20170310_200701

The downtown nightlife in Genova.

     I had learned to let myself lose now and then when brushing up my language on Duolingo—a free language app that “gamifies” the study of foreign language. Rather than turn off the listening option, which would give me no practice listening, I simply tried listening and failed repeatedly! Yes, my scores suffered, and yes, it took me far longer than my husband to work my way through the lessons, but I was trying. I have to give myself permission to be pretty bad at languages! Even if other people never understand why it’s harder for me, I understand, and I cut myself a break. When I was taking the formal Italian class, I asked for transcripts of oral exercises. One of my classmates, of course, griped that I “had it easier” on exams because of this accommodation—completely oblivious to the extra challenges that make this one “advantage” so necessary. Again, I could brush it off. When you’re hard of hearing, you have to either give yourself permission to fall behind or give yourself permission to ask for help, knowing that there will be frustrating consequences either way and that it’s important to pick your battles.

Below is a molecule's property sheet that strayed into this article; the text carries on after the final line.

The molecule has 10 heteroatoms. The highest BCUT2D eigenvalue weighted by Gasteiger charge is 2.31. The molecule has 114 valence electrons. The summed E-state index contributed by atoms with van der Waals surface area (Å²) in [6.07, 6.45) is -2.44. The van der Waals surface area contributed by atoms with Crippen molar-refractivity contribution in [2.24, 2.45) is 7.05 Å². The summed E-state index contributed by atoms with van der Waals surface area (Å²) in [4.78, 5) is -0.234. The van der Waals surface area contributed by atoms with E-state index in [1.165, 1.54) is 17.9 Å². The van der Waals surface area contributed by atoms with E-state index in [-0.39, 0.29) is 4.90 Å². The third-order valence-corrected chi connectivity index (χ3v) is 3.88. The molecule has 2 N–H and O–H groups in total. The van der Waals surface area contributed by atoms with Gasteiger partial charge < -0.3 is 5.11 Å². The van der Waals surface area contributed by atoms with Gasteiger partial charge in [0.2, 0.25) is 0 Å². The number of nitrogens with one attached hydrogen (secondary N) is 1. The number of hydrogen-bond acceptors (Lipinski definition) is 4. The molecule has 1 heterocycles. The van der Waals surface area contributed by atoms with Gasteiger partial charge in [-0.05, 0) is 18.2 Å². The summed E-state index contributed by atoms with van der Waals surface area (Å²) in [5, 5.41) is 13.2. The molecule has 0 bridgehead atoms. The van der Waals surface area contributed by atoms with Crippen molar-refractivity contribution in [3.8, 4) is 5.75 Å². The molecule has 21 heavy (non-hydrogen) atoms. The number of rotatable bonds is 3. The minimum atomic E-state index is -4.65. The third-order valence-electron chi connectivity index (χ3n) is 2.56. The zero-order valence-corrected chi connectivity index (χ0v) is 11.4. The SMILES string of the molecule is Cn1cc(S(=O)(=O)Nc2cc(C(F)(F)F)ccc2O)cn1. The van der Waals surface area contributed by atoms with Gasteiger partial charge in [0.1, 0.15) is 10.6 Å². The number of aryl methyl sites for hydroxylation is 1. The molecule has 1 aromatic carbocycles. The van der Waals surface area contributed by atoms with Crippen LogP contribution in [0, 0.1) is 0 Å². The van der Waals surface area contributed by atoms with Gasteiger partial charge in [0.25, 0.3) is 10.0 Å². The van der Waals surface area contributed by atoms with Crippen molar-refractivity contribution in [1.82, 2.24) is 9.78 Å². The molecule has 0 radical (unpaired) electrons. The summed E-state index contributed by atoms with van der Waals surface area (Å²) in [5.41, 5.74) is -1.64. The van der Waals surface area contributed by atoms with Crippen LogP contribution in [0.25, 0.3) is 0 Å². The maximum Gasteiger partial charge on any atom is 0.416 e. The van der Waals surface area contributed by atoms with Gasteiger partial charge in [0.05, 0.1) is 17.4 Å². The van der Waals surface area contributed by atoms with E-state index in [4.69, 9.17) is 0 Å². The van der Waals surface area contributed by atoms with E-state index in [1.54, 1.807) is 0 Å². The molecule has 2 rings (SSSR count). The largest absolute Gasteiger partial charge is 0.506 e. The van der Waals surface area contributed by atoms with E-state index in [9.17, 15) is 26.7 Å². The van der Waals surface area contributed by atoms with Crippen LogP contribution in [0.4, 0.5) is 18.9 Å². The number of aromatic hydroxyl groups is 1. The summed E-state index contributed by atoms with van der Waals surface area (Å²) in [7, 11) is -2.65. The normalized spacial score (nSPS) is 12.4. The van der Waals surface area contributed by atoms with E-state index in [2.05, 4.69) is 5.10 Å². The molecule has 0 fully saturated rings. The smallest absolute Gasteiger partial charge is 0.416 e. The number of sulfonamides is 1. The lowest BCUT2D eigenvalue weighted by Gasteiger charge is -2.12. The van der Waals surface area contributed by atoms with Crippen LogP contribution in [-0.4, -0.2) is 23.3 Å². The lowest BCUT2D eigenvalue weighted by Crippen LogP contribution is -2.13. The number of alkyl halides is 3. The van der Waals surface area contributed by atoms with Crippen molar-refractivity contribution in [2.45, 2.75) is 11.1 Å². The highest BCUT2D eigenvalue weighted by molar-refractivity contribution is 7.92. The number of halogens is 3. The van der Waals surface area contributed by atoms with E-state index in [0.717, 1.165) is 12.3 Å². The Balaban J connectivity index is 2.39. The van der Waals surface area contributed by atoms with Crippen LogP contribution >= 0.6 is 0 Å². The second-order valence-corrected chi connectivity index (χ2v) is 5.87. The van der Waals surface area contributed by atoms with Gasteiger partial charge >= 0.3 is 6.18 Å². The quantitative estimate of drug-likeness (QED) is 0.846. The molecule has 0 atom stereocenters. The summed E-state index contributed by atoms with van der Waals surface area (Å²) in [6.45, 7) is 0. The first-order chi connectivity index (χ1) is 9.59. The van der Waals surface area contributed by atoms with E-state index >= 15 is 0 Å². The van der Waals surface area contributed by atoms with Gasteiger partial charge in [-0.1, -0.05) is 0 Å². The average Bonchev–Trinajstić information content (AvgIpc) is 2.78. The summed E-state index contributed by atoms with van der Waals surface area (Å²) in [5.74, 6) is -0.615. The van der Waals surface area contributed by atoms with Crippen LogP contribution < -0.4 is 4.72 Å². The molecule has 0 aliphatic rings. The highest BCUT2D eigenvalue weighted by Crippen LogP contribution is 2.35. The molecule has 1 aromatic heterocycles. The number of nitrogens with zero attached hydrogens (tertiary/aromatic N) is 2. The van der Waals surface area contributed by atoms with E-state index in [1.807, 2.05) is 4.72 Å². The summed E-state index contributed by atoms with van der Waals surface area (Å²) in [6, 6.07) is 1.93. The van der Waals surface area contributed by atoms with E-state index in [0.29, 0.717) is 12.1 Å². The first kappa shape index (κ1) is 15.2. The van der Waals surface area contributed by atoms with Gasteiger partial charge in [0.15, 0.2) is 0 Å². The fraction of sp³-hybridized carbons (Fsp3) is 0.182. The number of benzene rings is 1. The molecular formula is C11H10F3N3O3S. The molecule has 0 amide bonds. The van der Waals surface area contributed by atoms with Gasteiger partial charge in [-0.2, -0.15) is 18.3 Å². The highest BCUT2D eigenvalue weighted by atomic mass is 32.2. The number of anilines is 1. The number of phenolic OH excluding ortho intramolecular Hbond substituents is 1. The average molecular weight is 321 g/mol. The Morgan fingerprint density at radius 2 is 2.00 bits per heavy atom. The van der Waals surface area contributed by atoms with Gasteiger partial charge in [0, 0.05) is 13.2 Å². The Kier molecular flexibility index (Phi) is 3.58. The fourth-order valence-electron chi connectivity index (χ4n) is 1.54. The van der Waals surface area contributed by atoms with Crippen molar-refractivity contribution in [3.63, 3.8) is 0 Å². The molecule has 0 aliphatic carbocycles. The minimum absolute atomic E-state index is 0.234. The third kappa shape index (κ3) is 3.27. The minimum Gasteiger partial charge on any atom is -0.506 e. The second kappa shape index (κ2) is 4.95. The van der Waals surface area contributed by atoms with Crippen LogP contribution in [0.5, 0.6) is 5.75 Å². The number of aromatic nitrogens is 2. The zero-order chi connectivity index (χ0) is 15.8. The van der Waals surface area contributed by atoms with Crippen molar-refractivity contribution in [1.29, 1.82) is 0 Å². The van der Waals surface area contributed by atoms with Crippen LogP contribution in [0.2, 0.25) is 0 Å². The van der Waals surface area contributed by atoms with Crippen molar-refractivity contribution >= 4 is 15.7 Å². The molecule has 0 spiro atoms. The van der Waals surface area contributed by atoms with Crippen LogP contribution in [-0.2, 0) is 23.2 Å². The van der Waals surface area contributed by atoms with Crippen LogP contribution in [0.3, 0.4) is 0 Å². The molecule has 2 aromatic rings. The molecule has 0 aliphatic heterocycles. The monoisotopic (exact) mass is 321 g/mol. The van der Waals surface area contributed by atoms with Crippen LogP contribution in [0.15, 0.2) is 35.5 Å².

I think that humility is a skill that anyone has to hone while learning a new language. Because of my hearing loss, I’m used to not knowing what’s being said. A lot of people aren’t! So maybe my abilities to learn a new language aren’t going to be as sharp as a hearing person’s, but my attitude can still give me the edge. I’m a different learner, not a worse one. Learning a new language, especially through an emersion experience, is disorienting and tiring. For those of us who have the extra challenge of hearing loss, it can sometimes feel impossible. Yet, we have our own superpowers—our ways of dealing with confusion and exhaustion that we have honed over the years. Living in Italy reminded me that I’m far from helpless, and that there are always a few people out there willing to make the extra effort to communicate when it really counts.